Not much left after being taken over (and built up) by the Romans, after falling into disrepair around the fall of the empire, and after being used as a quarry for the nearby Rocca in the Middle Ages. Yet Populonia was once the only Etruscan city on the sea, and was therefore extremely wealthy due to general Mediterranean trade and even more so due to its primacy as a mining area and pre-Roman industrial center for metallurgy.
While the iron ore arrived from Elba and was processed and then smelted in Baratti Bay at the foot of the hill, it was at the Acropolis where the official political and religious life took place.
Who knows what it looked like at its height around 500 BC… what remains today (the parts uncovered so far, that is) is a main road with the foundations of three main temples, one certainly dedicated to Fufluns or Fufluna (the pre-Roman, Etruscan version of Dionysus/Bacchus) who the residents venerated and from whom they get their city-state’s name.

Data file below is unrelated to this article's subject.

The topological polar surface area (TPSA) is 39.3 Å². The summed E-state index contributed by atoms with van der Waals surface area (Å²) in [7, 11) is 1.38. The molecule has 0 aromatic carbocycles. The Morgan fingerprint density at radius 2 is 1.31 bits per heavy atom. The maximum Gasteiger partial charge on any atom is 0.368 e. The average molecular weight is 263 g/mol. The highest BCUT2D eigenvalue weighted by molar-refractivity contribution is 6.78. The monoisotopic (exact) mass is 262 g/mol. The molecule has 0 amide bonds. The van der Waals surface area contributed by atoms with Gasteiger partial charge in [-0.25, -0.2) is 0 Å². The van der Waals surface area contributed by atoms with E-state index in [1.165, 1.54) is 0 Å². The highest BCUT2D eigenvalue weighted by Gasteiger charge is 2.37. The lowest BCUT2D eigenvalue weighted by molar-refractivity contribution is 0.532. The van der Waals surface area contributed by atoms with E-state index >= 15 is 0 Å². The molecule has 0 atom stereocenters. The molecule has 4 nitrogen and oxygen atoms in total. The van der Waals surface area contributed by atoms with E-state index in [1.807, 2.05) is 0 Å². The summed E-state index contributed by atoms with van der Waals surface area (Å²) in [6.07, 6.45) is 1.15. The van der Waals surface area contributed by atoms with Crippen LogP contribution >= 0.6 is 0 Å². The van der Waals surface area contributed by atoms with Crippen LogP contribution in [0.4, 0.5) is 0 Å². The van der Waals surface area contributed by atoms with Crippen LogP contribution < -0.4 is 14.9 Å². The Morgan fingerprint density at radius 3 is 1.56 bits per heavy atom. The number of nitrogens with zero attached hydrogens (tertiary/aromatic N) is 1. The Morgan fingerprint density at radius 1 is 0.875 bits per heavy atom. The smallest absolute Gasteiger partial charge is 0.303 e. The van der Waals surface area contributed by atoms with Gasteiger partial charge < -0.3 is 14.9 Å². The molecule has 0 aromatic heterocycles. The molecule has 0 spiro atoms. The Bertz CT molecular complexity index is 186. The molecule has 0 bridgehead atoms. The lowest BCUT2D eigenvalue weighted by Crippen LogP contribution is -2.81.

There are also remains of a Roman loggia, a bath complex, cisterns, and other official or wealthy residential buildings.
Still, it is fascinating to look inland across the Bay, and then to walk the path along the top of Populonia’s defensive walls (peer through the vegetation on the downhill side to notice the drop!) with its incredible views of Elba, Capraia, and beyond… everything as far as your eyes can see, both inland and out to sea, was all once the “sphere of influence” of Fufluna.
While there might not be much left of the acropolis itself, there’s no doubt that they sure knew how to pick a spot.
(All images courtesy of Glen Bowman… many thanks! Creative Commons license CC BY-SA 2.0)